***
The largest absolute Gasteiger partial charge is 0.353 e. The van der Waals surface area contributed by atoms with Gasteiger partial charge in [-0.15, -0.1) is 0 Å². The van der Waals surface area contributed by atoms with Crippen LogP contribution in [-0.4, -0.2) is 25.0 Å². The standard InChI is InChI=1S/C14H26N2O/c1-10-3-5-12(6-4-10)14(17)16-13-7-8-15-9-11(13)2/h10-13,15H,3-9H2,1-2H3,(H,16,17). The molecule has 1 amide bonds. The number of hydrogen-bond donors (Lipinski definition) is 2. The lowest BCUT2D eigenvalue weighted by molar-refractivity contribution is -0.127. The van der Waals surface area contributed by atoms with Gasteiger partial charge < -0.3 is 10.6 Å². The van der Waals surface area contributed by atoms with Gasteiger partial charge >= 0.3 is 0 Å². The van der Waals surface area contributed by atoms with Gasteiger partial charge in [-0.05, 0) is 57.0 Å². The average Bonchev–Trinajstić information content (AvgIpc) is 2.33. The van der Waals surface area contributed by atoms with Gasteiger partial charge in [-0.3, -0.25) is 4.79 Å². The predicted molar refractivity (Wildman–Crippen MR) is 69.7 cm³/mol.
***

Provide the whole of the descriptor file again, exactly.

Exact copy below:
The largest absolute Gasteiger partial charge is 0.353 e. The van der Waals surface area contributed by atoms with Gasteiger partial charge in [-0.15, -0.1) is 0 Å². The van der Waals surface area contributed by atoms with Crippen LogP contribution in [-0.4, -0.2) is 25.0 Å². The standard InChI is InChI=1S/C14H26N2O/c1-10-3-5-12(6-4-10)14(17)16-13-7-8-15-9-11(13)2/h10-13,15H,3-9H2,1-2H3,(H,16,17). The molecule has 1 amide bonds. The number of hydrogen-bond donors (Lipinski definition) is 2. The lowest BCUT2D eigenvalue weighted by molar-refractivity contribution is -0.127. The van der Waals surface area contributed by atoms with Gasteiger partial charge < -0.3 is 10.6 Å². The van der Waals surface area contributed by atoms with Gasteiger partial charge >= 0.3 is 0 Å². The van der Waals surface area contributed by atoms with Gasteiger partial charge in [-0.05, 0) is 57.0 Å². The average Bonchev–Trinajstić information content (AvgIpc) is 2.33. The van der Waals surface area contributed by atoms with Gasteiger partial charge in [-0.3, -0.25) is 4.79 Å². The predicted molar refractivity (Wildman–Crippen MR) is 69.7 cm³/mol.